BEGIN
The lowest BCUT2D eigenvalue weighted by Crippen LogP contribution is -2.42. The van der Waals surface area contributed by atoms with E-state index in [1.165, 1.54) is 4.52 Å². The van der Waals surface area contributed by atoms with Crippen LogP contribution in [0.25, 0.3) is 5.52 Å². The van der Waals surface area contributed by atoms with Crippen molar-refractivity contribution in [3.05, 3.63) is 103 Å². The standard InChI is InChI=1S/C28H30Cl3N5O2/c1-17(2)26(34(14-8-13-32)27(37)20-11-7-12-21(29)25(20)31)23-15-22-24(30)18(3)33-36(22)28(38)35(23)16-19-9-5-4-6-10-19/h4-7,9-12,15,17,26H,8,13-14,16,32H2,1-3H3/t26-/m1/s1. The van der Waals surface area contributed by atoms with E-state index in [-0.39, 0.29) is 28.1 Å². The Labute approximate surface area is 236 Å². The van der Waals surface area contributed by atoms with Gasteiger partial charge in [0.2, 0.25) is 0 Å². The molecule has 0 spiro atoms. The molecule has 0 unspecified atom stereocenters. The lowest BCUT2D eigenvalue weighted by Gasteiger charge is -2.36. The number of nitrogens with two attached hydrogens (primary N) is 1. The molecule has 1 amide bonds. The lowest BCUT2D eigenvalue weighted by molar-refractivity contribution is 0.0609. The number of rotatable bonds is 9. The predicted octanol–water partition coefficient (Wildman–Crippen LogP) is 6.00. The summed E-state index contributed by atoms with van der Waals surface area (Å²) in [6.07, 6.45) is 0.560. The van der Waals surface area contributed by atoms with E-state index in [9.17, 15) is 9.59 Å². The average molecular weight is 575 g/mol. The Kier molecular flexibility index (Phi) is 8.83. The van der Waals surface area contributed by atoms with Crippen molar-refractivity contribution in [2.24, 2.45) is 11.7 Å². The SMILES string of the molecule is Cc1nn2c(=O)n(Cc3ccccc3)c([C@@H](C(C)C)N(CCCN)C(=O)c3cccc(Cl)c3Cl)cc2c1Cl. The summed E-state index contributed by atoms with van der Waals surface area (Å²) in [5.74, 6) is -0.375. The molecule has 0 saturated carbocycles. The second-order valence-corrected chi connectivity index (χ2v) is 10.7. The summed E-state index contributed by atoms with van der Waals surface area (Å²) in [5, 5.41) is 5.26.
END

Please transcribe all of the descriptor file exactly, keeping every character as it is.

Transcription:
The lowest BCUT2D eigenvalue weighted by Crippen LogP contribution is -2.42. The van der Waals surface area contributed by atoms with E-state index in [1.165, 1.54) is 4.52 Å². The van der Waals surface area contributed by atoms with Crippen LogP contribution in [0.25, 0.3) is 5.52 Å². The van der Waals surface area contributed by atoms with Crippen molar-refractivity contribution in [3.05, 3.63) is 103 Å². The standard InChI is InChI=1S/C28H30Cl3N5O2/c1-17(2)26(34(14-8-13-32)27(37)20-11-7-12-21(29)25(20)31)23-15-22-24(30)18(3)33-36(22)28(38)35(23)16-19-9-5-4-6-10-19/h4-7,9-12,15,17,26H,8,13-14,16,32H2,1-3H3/t26-/m1/s1. The van der Waals surface area contributed by atoms with E-state index in [-0.39, 0.29) is 28.1 Å². The Labute approximate surface area is 236 Å². The van der Waals surface area contributed by atoms with Gasteiger partial charge in [0.2, 0.25) is 0 Å². The molecule has 0 spiro atoms. The molecule has 0 unspecified atom stereocenters. The lowest BCUT2D eigenvalue weighted by Gasteiger charge is -2.36. The number of nitrogens with two attached hydrogens (primary N) is 1. The molecule has 1 amide bonds. The lowest BCUT2D eigenvalue weighted by molar-refractivity contribution is 0.0609. The number of rotatable bonds is 9. The predicted octanol–water partition coefficient (Wildman–Crippen LogP) is 6.00. The summed E-state index contributed by atoms with van der Waals surface area (Å²) in [6.07, 6.45) is 0.560. The van der Waals surface area contributed by atoms with E-state index in [9.17, 15) is 9.59 Å². The average molecular weight is 575 g/mol. The Kier molecular flexibility index (Phi) is 8.83. The van der Waals surface area contributed by atoms with Crippen molar-refractivity contribution in [2.24, 2.45) is 11.7 Å². The SMILES string of the molecule is Cc1nn2c(=O)n(Cc3ccccc3)c([C@@H](C(C)C)N(CCCN)C(=O)c3cccc(Cl)c3Cl)cc2c1Cl. The summed E-state index contributed by atoms with van der Waals surface area (Å²) in [5.74, 6) is -0.375. The molecule has 0 saturated carbocycles. The second-order valence-corrected chi connectivity index (χ2v) is 10.7. The summed E-state index contributed by atoms with van der Waals surface area (Å²) in [5, 5.41) is 5.26.